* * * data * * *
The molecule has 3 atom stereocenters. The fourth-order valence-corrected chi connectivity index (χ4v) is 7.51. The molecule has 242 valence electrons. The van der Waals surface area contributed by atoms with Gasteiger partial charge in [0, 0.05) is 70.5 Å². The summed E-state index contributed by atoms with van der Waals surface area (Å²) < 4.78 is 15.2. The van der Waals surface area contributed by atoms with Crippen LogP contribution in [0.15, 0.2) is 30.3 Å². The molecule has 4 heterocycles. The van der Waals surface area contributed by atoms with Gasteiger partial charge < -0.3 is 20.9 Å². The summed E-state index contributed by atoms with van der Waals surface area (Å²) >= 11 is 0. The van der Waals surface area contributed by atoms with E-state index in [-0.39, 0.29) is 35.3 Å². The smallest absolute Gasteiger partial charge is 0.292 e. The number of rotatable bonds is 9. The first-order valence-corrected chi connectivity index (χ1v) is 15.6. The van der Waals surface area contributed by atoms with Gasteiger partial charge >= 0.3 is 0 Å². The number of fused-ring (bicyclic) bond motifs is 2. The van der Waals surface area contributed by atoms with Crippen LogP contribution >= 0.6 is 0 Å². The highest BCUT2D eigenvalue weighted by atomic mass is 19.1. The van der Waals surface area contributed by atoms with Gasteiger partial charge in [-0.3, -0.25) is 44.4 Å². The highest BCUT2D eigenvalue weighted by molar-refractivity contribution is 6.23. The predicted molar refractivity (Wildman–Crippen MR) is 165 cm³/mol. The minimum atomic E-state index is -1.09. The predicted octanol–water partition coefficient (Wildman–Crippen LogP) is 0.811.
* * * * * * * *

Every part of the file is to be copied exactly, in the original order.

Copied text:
The molecule has 3 atom stereocenters. The fourth-order valence-corrected chi connectivity index (χ4v) is 7.51. The molecule has 242 valence electrons. The van der Waals surface area contributed by atoms with Gasteiger partial charge in [0, 0.05) is 70.5 Å². The summed E-state index contributed by atoms with van der Waals surface area (Å²) < 4.78 is 15.2. The van der Waals surface area contributed by atoms with Crippen LogP contribution in [0.15, 0.2) is 30.3 Å². The molecule has 4 heterocycles. The van der Waals surface area contributed by atoms with Gasteiger partial charge < -0.3 is 20.9 Å². The summed E-state index contributed by atoms with van der Waals surface area (Å²) >= 11 is 0. The van der Waals surface area contributed by atoms with E-state index in [-0.39, 0.29) is 35.3 Å². The smallest absolute Gasteiger partial charge is 0.292 e. The number of rotatable bonds is 9. The first-order valence-corrected chi connectivity index (χ1v) is 15.6. The van der Waals surface area contributed by atoms with Gasteiger partial charge >= 0.3 is 0 Å². The number of fused-ring (bicyclic) bond motifs is 2. The van der Waals surface area contributed by atoms with Crippen LogP contribution >= 0.6 is 0 Å². The highest BCUT2D eigenvalue weighted by atomic mass is 19.1. The van der Waals surface area contributed by atoms with Gasteiger partial charge in [-0.3, -0.25) is 44.4 Å². The highest BCUT2D eigenvalue weighted by molar-refractivity contribution is 6.23. The predicted molar refractivity (Wildman–Crippen MR) is 165 cm³/mol. The minimum atomic E-state index is -1.09. The predicted octanol–water partition coefficient (Wildman–Crippen LogP) is 0.811.